Overbeck is a very limited player which is why he wasn’t protected on the 40 man roster and not taken in the rule 5 draft. He can hit fastballs, but he’s a really aggressive swinger who strikes out a lot and hardly walks. He’s hit over .270 overall his last two years in the minors, but he wouldn’t hit for average in the majors. In the AFL, he clearly cut back on his swing a bit to try and put the ball in play more, but he hardly showed any power. While Matt Rizzotti should really be a DH, Overbeck offers slightly more athleticism and can stand at first base or left field.

P- Jonathan Pettibone, RHP, high-A

Pettibone was a bit of a breakout player in 2011. He carried the momentum from a strong second half at Lakewood in 2010 and was one of the Florida State League’s best pitchers early on in the season. He finished with a 2.96 ERA and 1.14 WHIP in 161 innings. His strikeout rate improved to 6.4 per nine innings, so he still has some room for improvement. He only walked an impressive 1.9 per nine innings. His second half wasn’t as good as his first, but he still did very well.

While his strikeout numbers weren’t very impressive, he has the potential to be a middle of the rotation starter in the majors. He has a great feel for pitching, probably in part because his dad was a former major leaguer. His 90-94 MPH fastball has movement, and his 6’5, 200 pound frame offers him durability and the ability to hold his velocity deep into games. His changeup is a second plus pitch, and the Phillies added a two seam fastball to go along with an average slider to complete his arsenal. He has great command, and as long as he’s throwing on the corners and not over the plate, he could be very good.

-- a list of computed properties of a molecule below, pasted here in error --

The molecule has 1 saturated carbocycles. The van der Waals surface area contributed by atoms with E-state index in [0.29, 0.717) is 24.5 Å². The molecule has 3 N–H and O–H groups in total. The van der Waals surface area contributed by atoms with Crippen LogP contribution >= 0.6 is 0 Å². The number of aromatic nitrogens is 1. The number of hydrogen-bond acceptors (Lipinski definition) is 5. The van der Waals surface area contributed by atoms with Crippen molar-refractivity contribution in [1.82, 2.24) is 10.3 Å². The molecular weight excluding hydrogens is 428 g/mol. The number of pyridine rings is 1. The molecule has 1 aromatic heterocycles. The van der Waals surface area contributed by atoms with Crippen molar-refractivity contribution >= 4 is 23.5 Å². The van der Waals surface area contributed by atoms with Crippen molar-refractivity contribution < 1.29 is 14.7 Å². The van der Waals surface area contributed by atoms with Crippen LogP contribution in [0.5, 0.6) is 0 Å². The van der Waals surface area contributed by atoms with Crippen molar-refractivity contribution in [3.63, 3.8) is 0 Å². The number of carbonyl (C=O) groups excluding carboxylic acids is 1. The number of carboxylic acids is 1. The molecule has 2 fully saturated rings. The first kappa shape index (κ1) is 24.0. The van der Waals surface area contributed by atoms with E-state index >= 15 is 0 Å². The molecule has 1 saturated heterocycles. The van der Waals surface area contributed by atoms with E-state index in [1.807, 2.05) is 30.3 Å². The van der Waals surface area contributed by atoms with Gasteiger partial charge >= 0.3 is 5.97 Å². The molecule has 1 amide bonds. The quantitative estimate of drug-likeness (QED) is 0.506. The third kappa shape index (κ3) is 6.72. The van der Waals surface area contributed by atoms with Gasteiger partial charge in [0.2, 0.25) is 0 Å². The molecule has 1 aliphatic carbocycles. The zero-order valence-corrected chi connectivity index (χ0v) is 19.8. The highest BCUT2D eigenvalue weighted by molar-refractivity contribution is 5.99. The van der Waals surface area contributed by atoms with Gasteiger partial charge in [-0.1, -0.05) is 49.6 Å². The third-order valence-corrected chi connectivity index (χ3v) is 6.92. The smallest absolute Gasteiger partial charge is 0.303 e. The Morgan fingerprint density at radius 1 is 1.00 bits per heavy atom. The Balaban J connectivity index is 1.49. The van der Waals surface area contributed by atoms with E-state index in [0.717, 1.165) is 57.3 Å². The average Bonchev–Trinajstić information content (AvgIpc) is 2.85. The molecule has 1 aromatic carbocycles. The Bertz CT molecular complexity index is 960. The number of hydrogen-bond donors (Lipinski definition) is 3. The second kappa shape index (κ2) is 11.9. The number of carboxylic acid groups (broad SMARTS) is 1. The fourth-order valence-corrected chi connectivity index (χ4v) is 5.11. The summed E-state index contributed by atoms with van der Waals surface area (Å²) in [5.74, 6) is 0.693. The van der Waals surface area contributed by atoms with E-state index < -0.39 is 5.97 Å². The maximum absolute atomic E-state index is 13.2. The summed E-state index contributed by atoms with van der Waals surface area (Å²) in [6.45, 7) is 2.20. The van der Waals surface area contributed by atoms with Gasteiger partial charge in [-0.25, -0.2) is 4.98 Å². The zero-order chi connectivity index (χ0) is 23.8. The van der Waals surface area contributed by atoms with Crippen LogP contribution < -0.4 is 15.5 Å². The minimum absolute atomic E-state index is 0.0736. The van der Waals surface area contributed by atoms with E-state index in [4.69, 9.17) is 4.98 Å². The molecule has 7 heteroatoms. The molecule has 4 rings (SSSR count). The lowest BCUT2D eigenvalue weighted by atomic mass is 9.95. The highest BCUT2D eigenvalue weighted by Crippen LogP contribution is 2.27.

Next time, Phillies Prospects A-Z will be back to five players: a reliever from Quebec, a small righty that’s perpetually underrated, a lefty starter from British Columbia, an athletic shortstop that got off to a solid start in his pro career and a potential utility infielder in the upper minors coming off a lost season.

If you haven’t already make sure you check out the rest of Phillies Prospects A-Z:  Part 1 / Part 2 / Part 3 / Part 4 / Part 5

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Scott Grauer writes for PSC and Bus Leagues Baseball – check him out!  Scott also regularly updates the PSC Minor League Thread with player stats, game results, and more…